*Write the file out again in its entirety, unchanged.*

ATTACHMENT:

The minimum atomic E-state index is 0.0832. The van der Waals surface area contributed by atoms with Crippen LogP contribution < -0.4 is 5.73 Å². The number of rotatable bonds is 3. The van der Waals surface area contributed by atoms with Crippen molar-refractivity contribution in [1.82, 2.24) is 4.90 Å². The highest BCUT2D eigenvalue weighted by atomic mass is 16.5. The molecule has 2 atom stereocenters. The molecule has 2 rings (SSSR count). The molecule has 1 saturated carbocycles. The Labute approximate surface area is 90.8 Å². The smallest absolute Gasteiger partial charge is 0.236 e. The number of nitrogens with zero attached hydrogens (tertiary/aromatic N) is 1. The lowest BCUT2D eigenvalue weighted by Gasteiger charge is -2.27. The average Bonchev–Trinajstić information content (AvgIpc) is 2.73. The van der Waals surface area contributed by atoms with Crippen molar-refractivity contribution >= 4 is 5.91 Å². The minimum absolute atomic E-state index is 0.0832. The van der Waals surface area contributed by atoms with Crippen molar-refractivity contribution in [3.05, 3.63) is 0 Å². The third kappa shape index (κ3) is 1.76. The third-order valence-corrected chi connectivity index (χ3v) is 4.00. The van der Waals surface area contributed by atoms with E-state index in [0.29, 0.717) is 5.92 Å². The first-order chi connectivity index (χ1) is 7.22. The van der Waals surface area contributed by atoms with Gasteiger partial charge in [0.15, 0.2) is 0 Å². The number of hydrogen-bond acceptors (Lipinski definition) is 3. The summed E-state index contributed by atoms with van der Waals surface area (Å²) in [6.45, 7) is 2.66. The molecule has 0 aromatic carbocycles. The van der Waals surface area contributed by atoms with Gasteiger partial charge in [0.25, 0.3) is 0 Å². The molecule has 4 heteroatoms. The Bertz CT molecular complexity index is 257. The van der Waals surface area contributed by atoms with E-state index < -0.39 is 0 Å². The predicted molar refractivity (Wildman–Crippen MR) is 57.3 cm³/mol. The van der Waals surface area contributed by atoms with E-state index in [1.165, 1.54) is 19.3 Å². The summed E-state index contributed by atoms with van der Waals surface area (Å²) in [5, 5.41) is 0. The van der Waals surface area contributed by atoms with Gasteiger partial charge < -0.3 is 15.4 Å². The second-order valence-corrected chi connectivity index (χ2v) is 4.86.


The minimum atomic E-state index is 0.0832. The van der Waals surface area contributed by atoms with Crippen LogP contribution < -0.4 is 5.73 Å². The number of rotatable bonds is 3. The van der Waals surface area contributed by atoms with Crippen molar-refractivity contribution in [1.82, 2.24) is 4.90 Å². The highest BCUT2D eigenvalue weighted by atomic mass is 16.5. The molecule has 2 atom stereocenters. The molecule has 2 rings (SSSR count). The molecule has 1 saturated carbocycles. The Labute approximate surface area is 90.8 Å². The smallest absolute Gasteiger partial charge is 0.236 e. The number of nitrogens with zero attached hydrogens (tertiary/aromatic N) is 1. The lowest BCUT2D eigenvalue weighted by Gasteiger charge is -2.27. The average Bonchev–Trinajstić information content (AvgIpc) is 2.73. The van der Waals surface area contributed by atoms with Crippen molar-refractivity contribution >= 4 is 5.91 Å². The minimum absolute atomic E-state index is 0.0832. The van der Waals surface area contributed by atoms with Crippen molar-refractivity contribution in [3.05, 3.63) is 0 Å². The third kappa shape index (κ3) is 1.76. The third-order valence-corrected chi connectivity index (χ3v) is 4.00. The van der Waals surface area contributed by atoms with E-state index in [0.29, 0.717) is 5.92 Å². The first-order chi connectivity index (χ1) is 7.22. The van der Waals surface area contributed by atoms with Gasteiger partial charge in [0.15, 0.2) is 0 Å². The number of hydrogen-bond acceptors (Lipinski definition) is 3. The summed E-state index contributed by atoms with van der Waals surface area (Å²) in [6.45, 7) is 2.66. The molecule has 0 aromatic carbocycles. The van der Waals surface area contributed by atoms with Gasteiger partial charge in [0.25, 0.3) is 0 Å². The molecule has 4 heteroatoms. The Bertz CT molecular complexity index is 257. The van der Waals surface area contributed by atoms with E-state index < -0.39 is 0 Å². The predicted molar refractivity (Wildman–Crippen MR) is 57.3 cm³/mol. The van der Waals surface area contributed by atoms with E-state index in [1.165, 1.54) is 19.3 Å². The summed E-state index contributed by atoms with van der Waals surface area (Å²) in [5, 5.41) is 0. The van der Waals surface area contributed by atoms with Gasteiger partial charge < -0.3 is 15.4 Å². The second-order valence-corrected chi connectivity index (χ2v) is 4.86.